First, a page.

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Last Night in Soho

"inventive, immersive film-making"

★★★★ - STUFF 

- All hail New Zealand's new screen queen Thomasin McKenzie - 

According to the Hollywood trade papers, this is the movie Thomasin McKenzie spurned the chance to work with Tom Cruise to pursue.

While some may describe dropping out of Top Gun: Maverick to join a time-spanning, psychological horror as madness (all we really know is, one moment the Wellington actor was in it, the next she wasn’t listed anymore), the now 21-year-old’s star-making turn in Last Night in Soho is proof she made exactly the right decision.

Don’t let the presence of 2020’s Queen Anya Taylor-Joy fool you, this is the Thomasin McKenzie show(case) – and she grabs the opportunity with both hands.

She plays Eloise “Ellie” Turner, an aspiring fashion designer with an affinity for the music and clothing of the “Swinging Sixties”. Both she and her seamstress grandmother Margaret (Rita Tushingham) are over the moon when Ellie lands a position at the London College of Fashion, although the latter is concerned how her young charge will adjust from the more leisurely pace of life of her rural Cornish upbringing, especially given what happened to Ellie’s mother just over a decade ago.

Unfortunately, from the moment her taxi driver makes an unwelcome comment about her legs, Ellie fails to feel comfortable in the “big smoke”.

Room-mate Jocasta’s (Synnøve Karlsen) party and mean girl ways put her further on edge, to the point that after just a few days, Ellie is looking for alternative accommodation. A top-floor bedsit in Goodge Place seems ideal, especially with the area still feeling cloaked and soaked in the era she so loves. She doesn’t even mind landlady Mrs Collins’ (Diana Rigg, in her final role before her death last year) financially crippling demands for two-months bond and rent in advance. That just means she needs a job, which she duly finds as a barmaid in the cavernous downstairs at The Toucan.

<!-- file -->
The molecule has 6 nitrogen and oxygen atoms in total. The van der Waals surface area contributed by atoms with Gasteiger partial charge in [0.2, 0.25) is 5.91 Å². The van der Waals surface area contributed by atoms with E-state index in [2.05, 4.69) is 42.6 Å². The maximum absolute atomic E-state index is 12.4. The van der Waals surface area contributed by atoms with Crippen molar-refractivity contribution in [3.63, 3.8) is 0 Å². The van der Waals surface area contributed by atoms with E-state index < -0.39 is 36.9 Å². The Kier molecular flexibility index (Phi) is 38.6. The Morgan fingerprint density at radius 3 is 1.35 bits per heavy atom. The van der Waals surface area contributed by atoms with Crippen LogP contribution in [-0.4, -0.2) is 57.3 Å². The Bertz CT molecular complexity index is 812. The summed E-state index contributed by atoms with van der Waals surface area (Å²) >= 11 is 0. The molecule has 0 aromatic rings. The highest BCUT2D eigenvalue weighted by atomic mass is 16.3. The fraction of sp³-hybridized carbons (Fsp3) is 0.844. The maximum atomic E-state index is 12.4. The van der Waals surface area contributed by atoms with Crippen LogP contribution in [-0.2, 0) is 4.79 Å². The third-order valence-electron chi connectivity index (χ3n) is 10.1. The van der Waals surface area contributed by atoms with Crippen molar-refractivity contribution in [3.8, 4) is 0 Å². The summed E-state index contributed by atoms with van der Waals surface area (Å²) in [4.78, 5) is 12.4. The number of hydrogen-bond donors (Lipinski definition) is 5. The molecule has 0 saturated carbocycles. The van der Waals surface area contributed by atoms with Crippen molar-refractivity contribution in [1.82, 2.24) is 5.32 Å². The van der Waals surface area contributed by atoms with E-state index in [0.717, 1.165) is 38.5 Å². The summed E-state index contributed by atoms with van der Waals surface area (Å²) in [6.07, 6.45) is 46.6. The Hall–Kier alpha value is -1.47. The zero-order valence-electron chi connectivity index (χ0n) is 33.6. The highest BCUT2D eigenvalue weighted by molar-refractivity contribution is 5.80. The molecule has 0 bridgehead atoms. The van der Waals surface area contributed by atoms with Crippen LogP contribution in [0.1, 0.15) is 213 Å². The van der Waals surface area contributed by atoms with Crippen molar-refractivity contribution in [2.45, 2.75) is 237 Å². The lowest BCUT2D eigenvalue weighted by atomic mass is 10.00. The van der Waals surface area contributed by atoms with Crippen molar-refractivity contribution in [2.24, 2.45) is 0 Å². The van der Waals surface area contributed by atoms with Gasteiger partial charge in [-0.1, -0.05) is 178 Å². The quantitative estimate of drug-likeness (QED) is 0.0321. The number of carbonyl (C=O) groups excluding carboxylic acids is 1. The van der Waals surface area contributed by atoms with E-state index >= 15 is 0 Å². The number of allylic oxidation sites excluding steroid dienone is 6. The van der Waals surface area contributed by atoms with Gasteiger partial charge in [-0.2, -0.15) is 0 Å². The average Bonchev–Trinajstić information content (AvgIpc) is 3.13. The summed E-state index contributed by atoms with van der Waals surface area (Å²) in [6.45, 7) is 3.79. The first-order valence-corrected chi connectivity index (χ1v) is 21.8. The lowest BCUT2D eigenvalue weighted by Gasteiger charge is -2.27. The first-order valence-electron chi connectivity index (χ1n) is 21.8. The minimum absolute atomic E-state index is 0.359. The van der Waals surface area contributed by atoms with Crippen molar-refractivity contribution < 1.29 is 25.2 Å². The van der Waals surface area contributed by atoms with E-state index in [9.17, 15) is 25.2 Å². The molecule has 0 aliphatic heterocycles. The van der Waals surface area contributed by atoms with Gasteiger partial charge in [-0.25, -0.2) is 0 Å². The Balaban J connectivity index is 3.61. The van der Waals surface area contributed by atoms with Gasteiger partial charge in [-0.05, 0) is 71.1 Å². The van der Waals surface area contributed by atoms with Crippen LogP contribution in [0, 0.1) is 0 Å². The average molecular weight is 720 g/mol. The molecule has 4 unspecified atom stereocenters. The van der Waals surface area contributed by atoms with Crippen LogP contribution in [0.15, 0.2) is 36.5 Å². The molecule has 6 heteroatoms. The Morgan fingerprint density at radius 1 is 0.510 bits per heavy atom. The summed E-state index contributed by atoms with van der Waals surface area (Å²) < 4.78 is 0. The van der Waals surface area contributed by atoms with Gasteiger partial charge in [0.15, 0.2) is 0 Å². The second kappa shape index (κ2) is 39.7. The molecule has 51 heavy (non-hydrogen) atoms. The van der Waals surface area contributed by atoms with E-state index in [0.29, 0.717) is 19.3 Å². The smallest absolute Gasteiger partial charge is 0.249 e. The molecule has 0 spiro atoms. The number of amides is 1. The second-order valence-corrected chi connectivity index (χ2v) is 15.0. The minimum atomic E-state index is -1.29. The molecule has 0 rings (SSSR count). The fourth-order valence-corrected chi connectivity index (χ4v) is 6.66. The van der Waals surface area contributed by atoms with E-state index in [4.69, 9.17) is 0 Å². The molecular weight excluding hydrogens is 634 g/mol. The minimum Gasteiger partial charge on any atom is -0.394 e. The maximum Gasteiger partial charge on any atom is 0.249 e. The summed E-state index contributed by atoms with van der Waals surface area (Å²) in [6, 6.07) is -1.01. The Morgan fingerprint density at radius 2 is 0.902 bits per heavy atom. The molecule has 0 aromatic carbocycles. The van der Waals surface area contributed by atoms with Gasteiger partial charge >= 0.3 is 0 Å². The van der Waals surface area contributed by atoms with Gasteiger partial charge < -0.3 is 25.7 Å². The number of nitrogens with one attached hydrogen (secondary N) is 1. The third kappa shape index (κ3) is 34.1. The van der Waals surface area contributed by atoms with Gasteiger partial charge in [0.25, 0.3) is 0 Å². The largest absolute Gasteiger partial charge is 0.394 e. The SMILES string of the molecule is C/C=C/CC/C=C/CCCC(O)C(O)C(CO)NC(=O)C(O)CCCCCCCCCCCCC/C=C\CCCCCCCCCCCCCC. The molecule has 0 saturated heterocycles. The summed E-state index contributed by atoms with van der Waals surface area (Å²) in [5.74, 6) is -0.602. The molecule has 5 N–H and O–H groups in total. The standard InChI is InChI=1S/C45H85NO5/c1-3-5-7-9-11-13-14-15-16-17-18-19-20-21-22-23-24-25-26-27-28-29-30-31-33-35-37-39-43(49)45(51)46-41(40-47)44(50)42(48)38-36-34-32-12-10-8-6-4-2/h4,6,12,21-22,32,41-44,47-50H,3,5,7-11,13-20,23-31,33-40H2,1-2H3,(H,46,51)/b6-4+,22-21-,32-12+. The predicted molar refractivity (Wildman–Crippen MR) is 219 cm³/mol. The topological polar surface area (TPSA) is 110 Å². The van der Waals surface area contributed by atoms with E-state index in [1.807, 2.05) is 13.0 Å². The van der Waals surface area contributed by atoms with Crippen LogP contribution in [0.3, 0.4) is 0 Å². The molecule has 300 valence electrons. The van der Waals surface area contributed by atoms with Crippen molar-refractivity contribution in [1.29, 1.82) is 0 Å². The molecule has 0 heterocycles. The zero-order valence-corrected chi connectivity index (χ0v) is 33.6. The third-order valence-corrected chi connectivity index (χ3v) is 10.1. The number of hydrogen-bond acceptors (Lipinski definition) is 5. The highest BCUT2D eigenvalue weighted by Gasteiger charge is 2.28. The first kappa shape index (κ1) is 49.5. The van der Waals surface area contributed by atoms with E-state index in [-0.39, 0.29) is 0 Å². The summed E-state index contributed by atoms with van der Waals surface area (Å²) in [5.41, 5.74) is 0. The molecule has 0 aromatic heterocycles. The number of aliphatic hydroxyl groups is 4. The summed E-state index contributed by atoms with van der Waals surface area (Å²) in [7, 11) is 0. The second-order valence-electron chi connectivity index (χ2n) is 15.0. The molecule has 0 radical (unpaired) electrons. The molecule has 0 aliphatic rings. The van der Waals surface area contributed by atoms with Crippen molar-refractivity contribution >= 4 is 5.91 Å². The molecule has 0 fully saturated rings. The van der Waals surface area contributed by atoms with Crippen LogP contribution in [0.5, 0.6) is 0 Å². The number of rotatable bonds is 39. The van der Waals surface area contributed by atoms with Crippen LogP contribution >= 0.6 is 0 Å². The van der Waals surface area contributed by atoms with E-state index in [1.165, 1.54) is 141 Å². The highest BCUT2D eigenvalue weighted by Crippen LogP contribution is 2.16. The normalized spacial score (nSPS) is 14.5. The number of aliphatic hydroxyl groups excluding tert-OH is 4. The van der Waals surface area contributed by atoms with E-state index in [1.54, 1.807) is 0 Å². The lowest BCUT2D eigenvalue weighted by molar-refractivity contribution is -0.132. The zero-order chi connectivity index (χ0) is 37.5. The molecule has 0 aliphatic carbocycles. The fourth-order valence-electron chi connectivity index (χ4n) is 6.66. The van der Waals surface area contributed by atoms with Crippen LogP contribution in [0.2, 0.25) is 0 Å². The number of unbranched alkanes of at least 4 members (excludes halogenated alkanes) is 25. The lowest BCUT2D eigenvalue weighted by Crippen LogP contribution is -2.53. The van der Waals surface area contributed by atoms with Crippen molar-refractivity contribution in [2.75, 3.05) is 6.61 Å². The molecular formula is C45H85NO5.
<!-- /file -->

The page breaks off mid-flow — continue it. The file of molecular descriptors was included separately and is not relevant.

However, her new surrounds seem to be having a strange effect on Ellie. From her first night in the bedsit, she starts having vivid 1960s-set “dreams” about Sandie (Taylor-Joy). An aspiring singer, these visions are initially about her attempts to get her big break, but gradually they become more and more disturbing, as her “agent” and “lover” Jack (Matt Smith) offers up her “talents” to a succession of men who are really only after one thing. And while Ellie’s perspective is often that of a detached observer, there are times when it feels like she’s taking Sandie’s place.

Apparently inspired by Don’t Look Now and Repulsion, writer-director Edgar Wright’s “dark valentine to London” (co-written with Penny Dreadful’s Krysty Wilson-Cairns) also evokes memories of various Hammer horrors, The Neon Demon and Somewhere in Time, while also having the feel of a Doctor Who or Sapphire and Steel story (especially the grotesque, distorted ghostly apparitions Ellie encounters).

However, what elevates Last Night, aside from McKenzie’s believably, rapidly intensifying angst, is Wright’s trademark inventive, immersive film-making.

As with his last feature Baby Driver, the soundtrack is key to the film’s soul and style. Here we have a carefully curated, both in terms of thematics and mood-setting, selection of ‘60s hits from the movie’s eponymous Dave Dee, Dozy, Beaky, Mick & Tich track to Cilla Black’s You’re My World, Sandie Shaw’s Puppet on a String, Petula Clarke’s Downtown (Taylor-Joy delivering a particularly haunting rendition in one scene) and, naturally, Barry Ryan’s Eloise.

Likewise, the costuming is suitably sumptuous, while Wright’s clever, clever use of mirrors and reflections to have both Sandie and Ellie sharing the same frame is both bravura and breathtaking. And, yes, he definitely knows how to make an audience jump.

Strip away all the timey-wimey and vaguely supernatural guff though and what you’re left with is a psychological horror that should also truly resonate with a modern audience. Like Promising Young Woman, this is an excoriating look at toxic masculinity, which, while possessing a very different sensibility, still manages to deliver some shocking surprises amongst its terrifying twists and turns. 

- James Croot, STUFF

Last Night in Soho is now playing at Light House Petone & Cuba!

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